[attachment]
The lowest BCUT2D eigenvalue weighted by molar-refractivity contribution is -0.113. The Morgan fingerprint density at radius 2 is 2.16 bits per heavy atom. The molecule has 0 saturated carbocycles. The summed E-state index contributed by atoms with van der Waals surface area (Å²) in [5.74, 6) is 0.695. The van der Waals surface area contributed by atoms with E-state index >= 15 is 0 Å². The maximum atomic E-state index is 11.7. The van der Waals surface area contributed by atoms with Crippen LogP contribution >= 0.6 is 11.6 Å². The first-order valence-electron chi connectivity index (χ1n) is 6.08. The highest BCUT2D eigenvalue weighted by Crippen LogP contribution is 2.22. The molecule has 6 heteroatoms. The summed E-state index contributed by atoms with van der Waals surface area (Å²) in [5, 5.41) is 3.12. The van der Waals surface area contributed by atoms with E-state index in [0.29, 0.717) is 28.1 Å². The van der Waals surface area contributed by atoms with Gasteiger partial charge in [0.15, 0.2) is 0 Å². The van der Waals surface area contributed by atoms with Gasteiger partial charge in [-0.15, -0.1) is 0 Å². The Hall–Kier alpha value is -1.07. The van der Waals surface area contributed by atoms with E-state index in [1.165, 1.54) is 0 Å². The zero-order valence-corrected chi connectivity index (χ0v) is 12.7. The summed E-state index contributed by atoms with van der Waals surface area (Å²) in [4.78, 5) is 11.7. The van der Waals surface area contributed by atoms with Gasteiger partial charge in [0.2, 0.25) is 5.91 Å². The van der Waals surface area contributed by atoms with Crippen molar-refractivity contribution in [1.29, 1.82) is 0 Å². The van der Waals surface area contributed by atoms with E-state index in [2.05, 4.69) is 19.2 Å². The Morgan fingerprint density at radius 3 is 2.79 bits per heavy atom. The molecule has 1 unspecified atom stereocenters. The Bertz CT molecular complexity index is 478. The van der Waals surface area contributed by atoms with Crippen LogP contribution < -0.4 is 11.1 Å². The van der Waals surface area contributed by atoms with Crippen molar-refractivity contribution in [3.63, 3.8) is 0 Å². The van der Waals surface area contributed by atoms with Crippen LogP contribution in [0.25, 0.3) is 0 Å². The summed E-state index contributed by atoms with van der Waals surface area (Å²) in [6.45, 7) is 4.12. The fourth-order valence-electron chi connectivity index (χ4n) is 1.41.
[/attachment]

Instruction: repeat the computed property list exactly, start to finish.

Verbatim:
The lowest BCUT2D eigenvalue weighted by molar-refractivity contribution is -0.113. The Morgan fingerprint density at radius 2 is 2.16 bits per heavy atom. The molecule has 0 saturated carbocycles. The summed E-state index contributed by atoms with van der Waals surface area (Å²) in [5.74, 6) is 0.695. The van der Waals surface area contributed by atoms with E-state index >= 15 is 0 Å². The maximum atomic E-state index is 11.7. The van der Waals surface area contributed by atoms with Crippen LogP contribution >= 0.6 is 11.6 Å². The first-order valence-electron chi connectivity index (χ1n) is 6.08. The highest BCUT2D eigenvalue weighted by Crippen LogP contribution is 2.22. The molecule has 6 heteroatoms. The summed E-state index contributed by atoms with van der Waals surface area (Å²) in [5, 5.41) is 3.12. The van der Waals surface area contributed by atoms with E-state index in [0.29, 0.717) is 28.1 Å². The van der Waals surface area contributed by atoms with Gasteiger partial charge in [0.15, 0.2) is 0 Å². The van der Waals surface area contributed by atoms with Gasteiger partial charge in [-0.15, -0.1) is 0 Å². The Hall–Kier alpha value is -1.07. The van der Waals surface area contributed by atoms with E-state index in [1.165, 1.54) is 0 Å². The zero-order valence-corrected chi connectivity index (χ0v) is 12.7. The summed E-state index contributed by atoms with van der Waals surface area (Å²) in [4.78, 5) is 11.7. The van der Waals surface area contributed by atoms with Gasteiger partial charge in [0.2, 0.25) is 5.91 Å². The van der Waals surface area contributed by atoms with Crippen molar-refractivity contribution in [1.29, 1.82) is 0 Å². The van der Waals surface area contributed by atoms with E-state index in [2.05, 4.69) is 19.2 Å². The Morgan fingerprint density at radius 3 is 2.79 bits per heavy atom. The molecule has 1 unspecified atom stereocenters. The Bertz CT molecular complexity index is 478. The van der Waals surface area contributed by atoms with Crippen LogP contribution < -0.4 is 11.1 Å². The van der Waals surface area contributed by atoms with Crippen molar-refractivity contribution in [3.63, 3.8) is 0 Å². The van der Waals surface area contributed by atoms with Crippen LogP contribution in [0.25, 0.3) is 0 Å². The summed E-state index contributed by atoms with van der Waals surface area (Å²) in [6.45, 7) is 4.12. The fourth-order valence-electron chi connectivity index (χ4n) is 1.41.